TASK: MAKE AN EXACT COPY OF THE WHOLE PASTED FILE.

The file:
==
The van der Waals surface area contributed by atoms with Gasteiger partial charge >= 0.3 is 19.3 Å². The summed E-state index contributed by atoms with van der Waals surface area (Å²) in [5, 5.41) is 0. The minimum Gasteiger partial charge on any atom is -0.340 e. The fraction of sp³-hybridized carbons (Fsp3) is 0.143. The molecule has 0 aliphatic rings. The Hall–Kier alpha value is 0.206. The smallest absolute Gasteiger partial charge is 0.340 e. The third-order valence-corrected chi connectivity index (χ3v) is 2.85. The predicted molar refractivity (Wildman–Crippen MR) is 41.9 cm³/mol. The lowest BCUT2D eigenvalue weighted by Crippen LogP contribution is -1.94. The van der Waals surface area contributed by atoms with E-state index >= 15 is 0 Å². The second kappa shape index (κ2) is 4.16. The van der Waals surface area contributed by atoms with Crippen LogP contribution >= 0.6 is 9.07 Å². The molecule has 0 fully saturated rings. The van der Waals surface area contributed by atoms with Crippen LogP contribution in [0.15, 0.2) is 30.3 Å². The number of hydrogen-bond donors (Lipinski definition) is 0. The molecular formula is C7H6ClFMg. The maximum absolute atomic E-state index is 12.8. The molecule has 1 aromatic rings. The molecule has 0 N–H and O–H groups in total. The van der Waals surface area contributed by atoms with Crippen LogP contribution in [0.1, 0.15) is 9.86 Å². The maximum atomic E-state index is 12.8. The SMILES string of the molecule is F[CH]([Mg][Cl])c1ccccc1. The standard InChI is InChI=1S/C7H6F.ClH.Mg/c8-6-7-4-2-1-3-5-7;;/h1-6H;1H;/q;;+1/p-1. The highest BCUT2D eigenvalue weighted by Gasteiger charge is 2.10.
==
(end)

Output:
The van der Waals surface area contributed by atoms with Gasteiger partial charge >= 0.3 is 19.3 Å². The summed E-state index contributed by atoms with van der Waals surface area (Å²) in [5, 5.41) is 0. The minimum Gasteiger partial charge on any atom is -0.340 e. The fraction of sp³-hybridized carbons (Fsp3) is 0.143. The molecule has 0 aliphatic rings. The Hall–Kier alpha value is 0.206. The smallest absolute Gasteiger partial charge is 0.340 e. The third-order valence-corrected chi connectivity index (χ3v) is 2.85. The predicted molar refractivity (Wildman–Crippen MR) is 41.9 cm³/mol. The lowest BCUT2D eigenvalue weighted by Crippen LogP contribution is -1.94. The van der Waals surface area contributed by atoms with E-state index >= 15 is 0 Å². The second kappa shape index (κ2) is 4.16. The van der Waals surface area contributed by atoms with Crippen LogP contribution >= 0.6 is 9.07 Å². The molecule has 0 fully saturated rings. The van der Waals surface area contributed by atoms with Crippen LogP contribution in [0.15, 0.2) is 30.3 Å². The number of hydrogen-bond donors (Lipinski definition) is 0. The molecular formula is C7H6ClFMg. The maximum absolute atomic E-state index is 12.8. The molecule has 1 aromatic rings. The molecule has 0 N–H and O–H groups in total. The van der Waals surface area contributed by atoms with Crippen LogP contribution in [0.1, 0.15) is 9.86 Å². The maximum atomic E-state index is 12.8. The SMILES string of the molecule is F[CH]([Mg][Cl])c1ccccc1. The standard InChI is InChI=1S/C7H6F.ClH.Mg/c8-6-7-4-2-1-3-5-7;;/h1-6H;1H;/q;;+1/p-1. The highest BCUT2D eigenvalue weighted by Gasteiger charge is 2.10.